Bringing your child to bed with you may seem like the easiest thing to do when you’re in desperate need of sleep and she wants to be close to you. This act, however, can spiral into the habit of your child not wanting to sleep alone. By encouraging her to sleep in her own bed, you can maintain a normal sleep routine, as well as nighttime privacy.
Talk to your child during the daytime when he’s in a good mood to let him know that he will have to start sleeping in his big-boy bed. Explain that mommy and daddy need to sleep in their bed and he needs to sleep in his bed. Try to get him to tell you why he doesn’t like to sleep alone and address his fears, which might include a fear of the dark or just a fear that you won’t be there in the morning if he doesn’t sleep with you.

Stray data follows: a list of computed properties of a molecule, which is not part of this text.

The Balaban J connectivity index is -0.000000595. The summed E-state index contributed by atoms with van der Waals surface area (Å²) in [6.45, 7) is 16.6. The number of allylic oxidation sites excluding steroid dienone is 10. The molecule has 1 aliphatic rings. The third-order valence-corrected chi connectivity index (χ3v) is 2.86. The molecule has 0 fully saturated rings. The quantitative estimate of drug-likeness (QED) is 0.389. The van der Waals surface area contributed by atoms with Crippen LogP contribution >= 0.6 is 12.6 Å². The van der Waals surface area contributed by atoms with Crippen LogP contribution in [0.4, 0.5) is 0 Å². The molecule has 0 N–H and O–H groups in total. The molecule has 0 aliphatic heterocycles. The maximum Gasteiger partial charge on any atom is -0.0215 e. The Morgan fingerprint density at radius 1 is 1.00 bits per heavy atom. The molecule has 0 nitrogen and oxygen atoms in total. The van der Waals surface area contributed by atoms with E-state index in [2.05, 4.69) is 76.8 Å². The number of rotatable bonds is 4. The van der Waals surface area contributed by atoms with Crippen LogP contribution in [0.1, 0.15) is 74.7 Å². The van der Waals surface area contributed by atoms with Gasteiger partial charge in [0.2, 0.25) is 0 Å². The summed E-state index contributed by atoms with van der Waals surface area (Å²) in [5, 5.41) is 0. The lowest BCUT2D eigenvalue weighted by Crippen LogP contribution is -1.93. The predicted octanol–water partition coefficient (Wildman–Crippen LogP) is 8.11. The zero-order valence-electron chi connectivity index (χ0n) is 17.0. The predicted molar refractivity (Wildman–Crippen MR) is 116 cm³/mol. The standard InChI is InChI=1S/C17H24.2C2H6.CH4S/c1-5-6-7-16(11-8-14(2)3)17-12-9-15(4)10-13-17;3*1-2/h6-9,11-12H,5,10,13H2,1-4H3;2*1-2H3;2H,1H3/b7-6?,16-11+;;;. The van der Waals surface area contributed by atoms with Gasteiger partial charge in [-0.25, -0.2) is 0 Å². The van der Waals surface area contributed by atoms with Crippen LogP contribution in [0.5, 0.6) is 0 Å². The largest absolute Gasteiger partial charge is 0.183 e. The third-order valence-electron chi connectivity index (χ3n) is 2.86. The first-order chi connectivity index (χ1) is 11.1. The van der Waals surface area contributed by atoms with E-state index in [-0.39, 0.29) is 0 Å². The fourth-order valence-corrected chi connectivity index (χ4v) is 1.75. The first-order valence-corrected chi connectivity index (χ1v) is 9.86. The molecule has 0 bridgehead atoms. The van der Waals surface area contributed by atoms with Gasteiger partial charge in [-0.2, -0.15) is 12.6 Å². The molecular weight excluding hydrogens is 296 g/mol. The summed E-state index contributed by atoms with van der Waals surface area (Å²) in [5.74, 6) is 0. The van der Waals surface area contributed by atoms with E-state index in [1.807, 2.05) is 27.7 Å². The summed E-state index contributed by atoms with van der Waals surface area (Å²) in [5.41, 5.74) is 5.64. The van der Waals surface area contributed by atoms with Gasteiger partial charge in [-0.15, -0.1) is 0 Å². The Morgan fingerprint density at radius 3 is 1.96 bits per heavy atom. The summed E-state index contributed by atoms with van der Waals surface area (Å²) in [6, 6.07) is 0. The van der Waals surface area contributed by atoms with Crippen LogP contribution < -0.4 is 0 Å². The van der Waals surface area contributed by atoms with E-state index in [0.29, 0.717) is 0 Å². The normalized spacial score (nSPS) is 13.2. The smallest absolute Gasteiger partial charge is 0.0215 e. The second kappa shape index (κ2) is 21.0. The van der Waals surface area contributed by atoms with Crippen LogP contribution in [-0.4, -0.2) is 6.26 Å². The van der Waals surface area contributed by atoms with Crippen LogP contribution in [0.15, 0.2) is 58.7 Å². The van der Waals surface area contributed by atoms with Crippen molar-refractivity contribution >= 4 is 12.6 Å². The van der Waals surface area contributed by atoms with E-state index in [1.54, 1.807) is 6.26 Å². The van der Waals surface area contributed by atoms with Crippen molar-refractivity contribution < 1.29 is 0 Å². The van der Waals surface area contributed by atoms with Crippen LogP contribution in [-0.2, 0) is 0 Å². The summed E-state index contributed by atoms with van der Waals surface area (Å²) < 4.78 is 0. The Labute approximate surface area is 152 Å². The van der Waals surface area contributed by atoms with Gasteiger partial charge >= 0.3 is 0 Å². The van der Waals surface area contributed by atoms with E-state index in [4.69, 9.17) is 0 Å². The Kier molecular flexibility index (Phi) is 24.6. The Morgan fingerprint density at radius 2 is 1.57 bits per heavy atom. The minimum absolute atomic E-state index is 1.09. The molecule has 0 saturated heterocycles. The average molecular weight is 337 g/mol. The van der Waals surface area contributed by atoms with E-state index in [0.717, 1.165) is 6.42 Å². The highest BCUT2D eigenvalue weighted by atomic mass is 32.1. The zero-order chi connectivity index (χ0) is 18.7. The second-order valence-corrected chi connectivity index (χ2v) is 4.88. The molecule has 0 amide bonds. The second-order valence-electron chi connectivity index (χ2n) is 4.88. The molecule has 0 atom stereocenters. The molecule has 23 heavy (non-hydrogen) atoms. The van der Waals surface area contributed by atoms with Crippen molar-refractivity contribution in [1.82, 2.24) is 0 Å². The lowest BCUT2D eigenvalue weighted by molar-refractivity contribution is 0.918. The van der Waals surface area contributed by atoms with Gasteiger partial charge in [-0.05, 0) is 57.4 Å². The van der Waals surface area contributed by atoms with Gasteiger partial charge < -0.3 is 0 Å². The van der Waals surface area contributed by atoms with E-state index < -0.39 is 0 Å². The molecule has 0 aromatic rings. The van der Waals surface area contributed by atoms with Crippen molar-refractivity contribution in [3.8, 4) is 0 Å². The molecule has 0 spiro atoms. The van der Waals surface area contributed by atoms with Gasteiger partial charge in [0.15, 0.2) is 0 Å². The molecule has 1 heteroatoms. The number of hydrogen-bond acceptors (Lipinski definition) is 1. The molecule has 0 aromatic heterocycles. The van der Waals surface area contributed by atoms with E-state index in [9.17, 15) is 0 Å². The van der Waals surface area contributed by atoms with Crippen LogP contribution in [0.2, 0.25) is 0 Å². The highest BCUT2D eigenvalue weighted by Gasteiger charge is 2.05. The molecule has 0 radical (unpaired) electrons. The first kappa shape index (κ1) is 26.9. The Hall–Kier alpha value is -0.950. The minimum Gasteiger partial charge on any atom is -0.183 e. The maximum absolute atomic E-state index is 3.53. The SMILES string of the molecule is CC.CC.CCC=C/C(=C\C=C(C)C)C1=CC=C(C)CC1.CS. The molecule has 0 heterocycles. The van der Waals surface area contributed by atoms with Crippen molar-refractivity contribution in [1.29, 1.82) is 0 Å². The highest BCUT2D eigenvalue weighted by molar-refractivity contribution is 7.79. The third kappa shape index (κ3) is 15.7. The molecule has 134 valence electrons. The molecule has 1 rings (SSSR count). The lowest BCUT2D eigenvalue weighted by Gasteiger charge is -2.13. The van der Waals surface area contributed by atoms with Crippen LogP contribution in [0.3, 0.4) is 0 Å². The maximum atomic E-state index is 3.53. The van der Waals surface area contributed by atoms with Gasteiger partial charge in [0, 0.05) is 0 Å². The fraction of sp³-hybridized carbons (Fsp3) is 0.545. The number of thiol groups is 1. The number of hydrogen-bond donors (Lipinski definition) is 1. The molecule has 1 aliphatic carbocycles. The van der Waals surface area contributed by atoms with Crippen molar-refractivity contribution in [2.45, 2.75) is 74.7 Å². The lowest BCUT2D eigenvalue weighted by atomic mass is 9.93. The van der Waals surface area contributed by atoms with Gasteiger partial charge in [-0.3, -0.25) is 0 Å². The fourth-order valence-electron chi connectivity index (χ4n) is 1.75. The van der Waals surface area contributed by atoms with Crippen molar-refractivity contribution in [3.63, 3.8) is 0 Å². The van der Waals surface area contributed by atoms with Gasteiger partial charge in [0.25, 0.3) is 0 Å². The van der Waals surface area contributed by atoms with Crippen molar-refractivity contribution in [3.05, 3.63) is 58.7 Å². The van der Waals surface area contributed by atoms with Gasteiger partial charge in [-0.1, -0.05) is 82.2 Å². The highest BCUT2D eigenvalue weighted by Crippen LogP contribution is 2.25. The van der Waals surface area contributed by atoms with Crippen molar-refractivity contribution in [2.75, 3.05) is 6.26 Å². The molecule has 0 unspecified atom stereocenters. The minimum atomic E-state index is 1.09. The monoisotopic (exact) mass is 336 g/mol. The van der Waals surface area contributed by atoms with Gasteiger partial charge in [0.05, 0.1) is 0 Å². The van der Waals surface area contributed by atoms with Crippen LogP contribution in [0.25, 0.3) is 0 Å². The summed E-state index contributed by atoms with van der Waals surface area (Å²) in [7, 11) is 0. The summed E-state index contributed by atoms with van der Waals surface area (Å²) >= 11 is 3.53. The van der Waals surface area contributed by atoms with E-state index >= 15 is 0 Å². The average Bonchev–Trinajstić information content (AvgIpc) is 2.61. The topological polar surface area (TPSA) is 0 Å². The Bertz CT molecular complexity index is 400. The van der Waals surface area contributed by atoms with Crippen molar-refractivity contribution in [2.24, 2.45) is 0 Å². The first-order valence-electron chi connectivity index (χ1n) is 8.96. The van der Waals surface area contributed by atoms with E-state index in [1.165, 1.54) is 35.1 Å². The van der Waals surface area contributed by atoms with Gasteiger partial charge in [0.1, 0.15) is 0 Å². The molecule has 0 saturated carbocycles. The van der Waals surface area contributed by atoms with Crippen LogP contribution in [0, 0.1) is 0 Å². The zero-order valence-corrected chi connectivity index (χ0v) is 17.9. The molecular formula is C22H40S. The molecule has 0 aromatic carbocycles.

Give her something that will diminish her fears, such as a nightlight or flashlight if she’s afraid of the dark, a spray bottle to ward off monsters or a special blanket or stuffed animal if she suffers from separation anxiety.
Get up and put him back in his bed — without getting angry — if he comes to your bed in the middle of the night. Be calm, but be firm. Tell him you love him, give him a kiss and leave the room. You may have to repeat this a few times during the first few days. Be consistent or you’ll send mixed signals and he won’t understand he must stay in his own bed.
Praise your child every morning when she stays in her bed all night or goes back to her bed on her own. She may feel the need to make sure you’re there, but go back to bed willingly. Consider a star chart to reward her. Give her a star for every night she stays in bed, then let her redeem those stars for a reward such as an extra bedtime story or a new bedtime story.
Lie in your child’s bed for a few minutes if he cannot deal with your absence, especially if he’s sick or scared. You want to comfort your child, but not encourage him to feign illness just to get back in bed with you.